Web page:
10. Magna Carta Holy Grail by Jay-Z
I have to be honest because I did not like Magna Carta… Holy Grail at first; I had to listen to the album several times before giving it a stamp of approval. Overall, Jay-Z did a great job of connecting with the fans and their modern taste in music. At the age of 44 Jay-Z still finds a way to remain relevant in the hip-hop game. As I went to a couple of clubs since its release, I witnessed people go crazy over songs like the title track “Holy Grail (feat. Justin Timberlake),” “Fuckwithmeyouknowigotit (feat. Rick Ross),” “Tom Ford” and “Part II [On The Run] (feat. Beyoncé)”. All four songs were very successful records and I enjoyed all four joints, respectively.
Additionally, “Open Letter” serves as a relevant record which addresses President Obama and the Cuba incident. “JAY-Z Blue” talks about his daughter, Blue Ivy. Other stand-out tracks include “Heaven”, “Nickel and Dimes”, and “Holy Grail”. Furthermore, “Heaven” questions religons while “Holy Grail” talks about his struggle with fame over the last years of his life. “Nickel and Dimes” features the Brooklyn emcee talking about his journey and process towards success.
One of the reasons why Jay-Z has great albums is because of his production team. The producers on MCMG album included Timbaland, Swizz Beatz, Pharrell Williams, No I.D., Hit-Boy and many more. The producers definitely injected a unique sound into the record and also made sure to include a heavy amount of energy, as well. Despite criticism, Magna Carta… Holy Grail, although it may not be Jay-Z’s best work, is enjoyable and acceptable as another solid album.
9. The Marshall Mathers LP 2 by Eminem
As the top-selling hip-hop artist of the last decade, it is surprising to think Eminem is no longer in the spotlight like he used to be. Notedly, he uses this lessened fame to be more creative in his musical endeavors – most easily seen in his recruitment of rock/hip-hop producer Rick Rubin. From the introspection and powerful narrative of “Bad Guy” to the quirky diss aimed at his father on “Rhyme Or Reason” to even the powerful requisition on “Headlights” featuring Fun.’s Nate Ruess, Eminem took a remarkably different tonal quality on this record as compared to past albums.
Nonetheless, one cannot deny the focus and down-to-earthliness Eminem possesses on this record. Despite the stray from a classic sound and the quixotic flows (save for the single “Rap God”), the album remains a solid effort overall and certainly more focused, coherent and well-rounded than its predecessor Recovery.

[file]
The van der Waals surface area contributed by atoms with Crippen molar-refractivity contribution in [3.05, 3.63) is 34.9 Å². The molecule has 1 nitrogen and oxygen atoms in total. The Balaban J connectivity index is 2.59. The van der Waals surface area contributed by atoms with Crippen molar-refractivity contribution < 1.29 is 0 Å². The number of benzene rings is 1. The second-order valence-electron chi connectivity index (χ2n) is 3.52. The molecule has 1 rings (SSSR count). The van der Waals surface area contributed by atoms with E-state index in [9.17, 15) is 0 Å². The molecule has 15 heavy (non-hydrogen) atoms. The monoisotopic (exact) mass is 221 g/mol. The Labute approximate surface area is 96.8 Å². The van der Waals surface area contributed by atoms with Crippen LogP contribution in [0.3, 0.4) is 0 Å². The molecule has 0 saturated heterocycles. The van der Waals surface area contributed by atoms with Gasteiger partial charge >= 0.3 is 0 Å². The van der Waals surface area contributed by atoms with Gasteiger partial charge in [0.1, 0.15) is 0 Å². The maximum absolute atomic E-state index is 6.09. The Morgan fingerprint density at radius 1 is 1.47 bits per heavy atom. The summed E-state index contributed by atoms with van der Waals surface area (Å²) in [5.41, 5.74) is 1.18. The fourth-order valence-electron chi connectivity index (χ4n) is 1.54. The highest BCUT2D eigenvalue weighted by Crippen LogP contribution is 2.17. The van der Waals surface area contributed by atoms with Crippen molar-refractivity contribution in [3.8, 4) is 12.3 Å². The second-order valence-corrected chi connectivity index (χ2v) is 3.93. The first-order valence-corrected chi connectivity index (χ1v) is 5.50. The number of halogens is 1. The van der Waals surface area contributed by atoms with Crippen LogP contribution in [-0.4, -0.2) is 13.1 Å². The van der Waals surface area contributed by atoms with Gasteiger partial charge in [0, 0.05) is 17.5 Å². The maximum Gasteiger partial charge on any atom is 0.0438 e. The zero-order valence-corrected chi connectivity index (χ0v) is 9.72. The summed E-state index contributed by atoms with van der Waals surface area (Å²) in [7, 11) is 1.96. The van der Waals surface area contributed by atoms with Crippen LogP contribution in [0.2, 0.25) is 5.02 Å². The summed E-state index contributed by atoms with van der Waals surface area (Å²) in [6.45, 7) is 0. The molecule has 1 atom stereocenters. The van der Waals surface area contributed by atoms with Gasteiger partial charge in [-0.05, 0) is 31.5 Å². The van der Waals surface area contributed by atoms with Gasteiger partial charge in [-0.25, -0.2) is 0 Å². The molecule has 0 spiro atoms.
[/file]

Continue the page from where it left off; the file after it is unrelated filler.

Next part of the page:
8. Born Sinner by J. Cole
Following up with a less than impressionable debut, J. Cole, Jay-Z’s protégé, the emcee/producer from North Carolina presents himself on a much more impactful note than ever before. Born Sinner features a more personal side to the world of J. Cole and neglects the more commercial-friendly sound as executed on A Sideline Story.
Trying to shake the “boring” label, Cole delves into a bit of a darker vibe with a more direct and personal feel both lyrically and within his production. The singles may not be as numerous but they are definitely stronger; the Miguel-assisted “Power Trip” and the radio-friendly “Crooked Smile,” which happens to feature TLC, and the impressive revelation-filled power track “Let Nas Down” all make this album have more stand-out tracks.
Some claim the replay value on this album is very little and the critics seem to gripe a bit about this one, but one thing is for sure and that is that J. Cole centered on increasing the quality of his music rather than reaching for a quantity of sales or plays or hits.
7. Run The Jewels by Run The Jewels
In case you didn’t already know, Run the Jewels is the hip-hop duo of Killer Mike and El-P. Their self-titled debut is not their first foray into the booth as a team. El-P was the sole producer on Killer Mike’s stellar R.A.P. Music, which was one of 2012’s best projects. The followup can best be described as hip-hop that punches you in your fucking face!
El-P handles all of the fantastic production once again, but also lends his hand equally when it comes to spitting verses. The chemistry between Mike and El-P is nothing short amazing. Listening to these cats go bar for bar illustrates the essence of hip-hop and keeps you wanting more. And you’ll get more, and more, until the album ends before you even know what hit you. Wanting to listen to the entire album every time you pop it in the deck is the hallmark of a truly great LP. The lyrics are ferocious, the beats are lush, the vibe is cohesive, and the run time of the project is perfect. It’s an easy listen, yet absorbing as well. Mike spits:
This album takes a stand against all rap challengers, and these two are worthy of being at the top. Truly an album for anyone that claims to be a fan of hip-hop music.
6. Yeezus by Kanye West
Kanye West’s Yeezus album is the most polarizing record in recent memory. West, who has been infamous for grabbing headlines, has made an even bigger spectacle out of himself in 2013. From debuting new music on the side of skyscrapers, to theatrical and intense interviews, to kitschy music videos, Kanye made you feel something this year. And at its very least, Yeezus garnered the strongest reaction in popular music in 2013.
The music of Yeezus is jarring and daring. Many of the album’s sounds can be very off putting to the average rap fan. Those who long for “old Kanye” get a teaser with “Bound 2,” but despite having a soul sample, it is also extremely crude and sparse. Many will consider Yeezus the nadir of West’s catalog, but I consider it just a step below his best work and among the best albums of 2013.